By Sara Brown and Alison Rice
Keep a Watchful Eye on Fields After Warm Temperatures
With above-normal February temperatures and little snow cover across many wheat growing regions, farmers are wondering whether winter wheat might be at a higher risk for winter injury and winterkill.
In western Nebraska, daily high and low temperatures during the last two weeks of February varied from 50°F to 75°F and 26°F to 33°F, respectively.
In North and South Dakota, average temperatures were 6° to 9° above normal during February. By the end of
the month, snow cover was minimal in the Dakotas.
Warmer temperatures can break dormancy and trigger premature spring growth. This year’s winter wheat crop is less vulnerable to winter injury than the 2014/15 crop because of good moisture at seeding and during fall growth, according to University of Nebraska–Lincoln Extension. This helps ensure adequate seeding depth at planting and establish deeper crown roots.
Since dry soil warms up and cools down about six times faster than moist soil, the current crop is better protected from wide soil temperature swings. At the end of February, topsoil moisture supplies for Nebraska were 80% adequate; South Dakota, 72% adequate; and North Dakota, 61% adequate to surplus.
Temperature swings that last just a few days are more likely to only kill wheat’s top growth without causing significant damage to the plant. If the plant’s first node is above ground during a hard freeze, the stem and spike will usually be killed, but the plant could come back from the secondary tillers and produce good yield. Damage would be similar to that from an early hail storm or feeding cattle.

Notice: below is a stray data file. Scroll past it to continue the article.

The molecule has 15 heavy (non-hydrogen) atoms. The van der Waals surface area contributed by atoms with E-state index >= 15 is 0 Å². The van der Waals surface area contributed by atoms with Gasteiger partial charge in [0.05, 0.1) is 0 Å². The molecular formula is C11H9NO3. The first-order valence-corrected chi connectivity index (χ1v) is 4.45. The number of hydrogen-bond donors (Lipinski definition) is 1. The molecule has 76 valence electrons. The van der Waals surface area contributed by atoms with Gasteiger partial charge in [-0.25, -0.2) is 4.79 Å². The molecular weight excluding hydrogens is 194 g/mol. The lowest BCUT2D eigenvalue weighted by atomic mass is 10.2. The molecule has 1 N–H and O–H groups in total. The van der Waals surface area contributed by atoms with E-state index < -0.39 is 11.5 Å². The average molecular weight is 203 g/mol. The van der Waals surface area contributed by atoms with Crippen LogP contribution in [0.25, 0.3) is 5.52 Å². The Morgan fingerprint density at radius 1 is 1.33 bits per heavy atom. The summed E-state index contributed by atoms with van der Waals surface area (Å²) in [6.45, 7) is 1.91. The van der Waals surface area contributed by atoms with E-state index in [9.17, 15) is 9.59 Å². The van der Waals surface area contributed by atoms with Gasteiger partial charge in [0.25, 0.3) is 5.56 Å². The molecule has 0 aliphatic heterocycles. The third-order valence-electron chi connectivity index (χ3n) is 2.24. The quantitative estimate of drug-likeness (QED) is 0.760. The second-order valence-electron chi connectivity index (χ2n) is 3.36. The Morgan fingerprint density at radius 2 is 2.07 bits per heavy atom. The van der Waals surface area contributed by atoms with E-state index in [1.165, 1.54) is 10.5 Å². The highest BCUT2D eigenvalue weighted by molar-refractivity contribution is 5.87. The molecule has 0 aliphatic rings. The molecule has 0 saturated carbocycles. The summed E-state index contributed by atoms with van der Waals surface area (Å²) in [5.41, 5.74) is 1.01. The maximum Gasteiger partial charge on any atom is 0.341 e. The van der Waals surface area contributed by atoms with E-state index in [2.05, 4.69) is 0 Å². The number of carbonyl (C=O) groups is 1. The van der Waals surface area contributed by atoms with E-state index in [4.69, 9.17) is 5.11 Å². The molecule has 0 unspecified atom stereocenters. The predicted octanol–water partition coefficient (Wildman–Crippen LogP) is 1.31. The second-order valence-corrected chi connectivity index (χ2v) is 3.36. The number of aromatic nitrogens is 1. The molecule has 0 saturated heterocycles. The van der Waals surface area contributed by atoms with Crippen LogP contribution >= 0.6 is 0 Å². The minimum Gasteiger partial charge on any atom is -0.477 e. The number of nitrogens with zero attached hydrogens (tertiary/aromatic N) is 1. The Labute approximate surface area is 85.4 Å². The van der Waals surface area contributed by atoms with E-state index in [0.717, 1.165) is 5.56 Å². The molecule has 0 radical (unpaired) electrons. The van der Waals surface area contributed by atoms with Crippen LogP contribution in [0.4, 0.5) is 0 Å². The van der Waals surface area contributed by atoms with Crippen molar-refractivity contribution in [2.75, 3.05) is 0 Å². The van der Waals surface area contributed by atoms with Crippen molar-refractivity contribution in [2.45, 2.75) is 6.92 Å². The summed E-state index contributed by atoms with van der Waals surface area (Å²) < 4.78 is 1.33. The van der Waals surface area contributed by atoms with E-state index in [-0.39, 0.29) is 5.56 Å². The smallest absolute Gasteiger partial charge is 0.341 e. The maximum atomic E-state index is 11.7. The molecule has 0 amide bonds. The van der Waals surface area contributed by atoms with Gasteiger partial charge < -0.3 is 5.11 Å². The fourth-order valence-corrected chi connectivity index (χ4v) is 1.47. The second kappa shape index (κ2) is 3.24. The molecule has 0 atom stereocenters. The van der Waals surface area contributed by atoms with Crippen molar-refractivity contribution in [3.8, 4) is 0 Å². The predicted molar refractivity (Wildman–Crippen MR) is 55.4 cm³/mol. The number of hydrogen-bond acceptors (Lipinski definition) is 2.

Farmers should make low-lying areas a priority for scouting. If severe winter injury or winterkill is suspected, give plants an opportunity to recover before assessing damage or tearing out a field. Also consider any plant-back restrictions for herbicides you have already applied to the field.
Wheat Stocks Continue to Increase and Pressure Prices
U.S. wheat ending stocks for 2016/17 are forecast to be nearly 1 billion bushels, according to USDA. That would be the highest level of stocks since 1987/88, when wheat prices hovered around $3. Such big supply numbers are certainly affecting prices and farmers’ planting decisions.
“We have already seen some decline in crop area for 2016 with winter wheat seeding down 2.9 million acres from a year earlier to 36.6 million acres, sending an early indication that lower prices are pressuring acreage. Spring wheat is expected to follow suit, declining by 5%—leaving all wheat area down 3.6 million acres from last year at 51 million acres,” said Robert Johansson, USDA chief economist, at the USDA Ag Outlook Forum in February.
Although U.S. exports are projected higher, world competition will limit market share gains for the U.S. and pressure domestic prices. USDA expects an average price of $4.20 per bushel in 2016.